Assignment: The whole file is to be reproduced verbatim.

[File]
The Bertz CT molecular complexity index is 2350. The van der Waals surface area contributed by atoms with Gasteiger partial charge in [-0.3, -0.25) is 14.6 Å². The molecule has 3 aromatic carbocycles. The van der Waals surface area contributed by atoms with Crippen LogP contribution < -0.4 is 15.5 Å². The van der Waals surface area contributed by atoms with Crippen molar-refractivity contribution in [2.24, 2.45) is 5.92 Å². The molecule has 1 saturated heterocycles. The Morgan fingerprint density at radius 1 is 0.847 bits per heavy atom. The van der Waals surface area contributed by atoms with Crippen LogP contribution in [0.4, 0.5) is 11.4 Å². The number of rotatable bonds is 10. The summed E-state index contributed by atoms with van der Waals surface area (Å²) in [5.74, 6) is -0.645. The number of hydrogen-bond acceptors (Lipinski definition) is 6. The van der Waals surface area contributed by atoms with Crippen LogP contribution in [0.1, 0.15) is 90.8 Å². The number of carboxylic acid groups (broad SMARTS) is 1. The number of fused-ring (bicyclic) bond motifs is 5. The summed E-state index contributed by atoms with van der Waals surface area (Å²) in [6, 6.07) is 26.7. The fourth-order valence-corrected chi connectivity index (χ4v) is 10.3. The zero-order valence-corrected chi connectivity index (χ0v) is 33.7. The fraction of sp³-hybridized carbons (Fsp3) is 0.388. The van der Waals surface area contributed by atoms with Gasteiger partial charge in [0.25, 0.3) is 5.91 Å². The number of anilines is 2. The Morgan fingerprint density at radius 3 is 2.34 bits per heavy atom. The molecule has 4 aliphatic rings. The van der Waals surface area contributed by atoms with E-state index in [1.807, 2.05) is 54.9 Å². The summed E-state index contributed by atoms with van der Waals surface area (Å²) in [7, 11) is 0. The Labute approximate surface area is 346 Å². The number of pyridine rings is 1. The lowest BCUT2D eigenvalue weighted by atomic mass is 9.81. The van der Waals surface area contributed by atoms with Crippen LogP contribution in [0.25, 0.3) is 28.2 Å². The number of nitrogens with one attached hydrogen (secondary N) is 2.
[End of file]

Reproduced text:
The Bertz CT molecular complexity index is 2350. The van der Waals surface area contributed by atoms with Gasteiger partial charge in [-0.3, -0.25) is 14.6 Å². The molecule has 3 aromatic carbocycles. The van der Waals surface area contributed by atoms with Crippen LogP contribution < -0.4 is 15.5 Å². The van der Waals surface area contributed by atoms with Crippen molar-refractivity contribution in [2.24, 2.45) is 5.92 Å². The molecule has 1 saturated heterocycles. The Morgan fingerprint density at radius 1 is 0.847 bits per heavy atom. The van der Waals surface area contributed by atoms with Crippen LogP contribution in [0.4, 0.5) is 11.4 Å². The number of rotatable bonds is 10. The summed E-state index contributed by atoms with van der Waals surface area (Å²) in [5.74, 6) is -0.645. The number of hydrogen-bond acceptors (Lipinski definition) is 6. The van der Waals surface area contributed by atoms with Crippen LogP contribution in [0.1, 0.15) is 90.8 Å². The number of carboxylic acid groups (broad SMARTS) is 1. The number of fused-ring (bicyclic) bond motifs is 5. The summed E-state index contributed by atoms with van der Waals surface area (Å²) in [6, 6.07) is 26.7. The fourth-order valence-corrected chi connectivity index (χ4v) is 10.3. The zero-order valence-corrected chi connectivity index (χ0v) is 33.7. The fraction of sp³-hybridized carbons (Fsp3) is 0.388. The van der Waals surface area contributed by atoms with Gasteiger partial charge in [0.25, 0.3) is 5.91 Å². The number of anilines is 2. The Morgan fingerprint density at radius 3 is 2.34 bits per heavy atom. The molecule has 4 aliphatic rings. The van der Waals surface area contributed by atoms with E-state index in [1.807, 2.05) is 54.9 Å². The summed E-state index contributed by atoms with van der Waals surface area (Å²) in [7, 11) is 0. The Labute approximate surface area is 346 Å². The number of pyridine rings is 1. The lowest BCUT2D eigenvalue weighted by atomic mass is 9.81. The van der Waals surface area contributed by atoms with Crippen LogP contribution in [0.25, 0.3) is 28.2 Å². The number of nitrogens with one attached hydrogen (secondary N) is 2.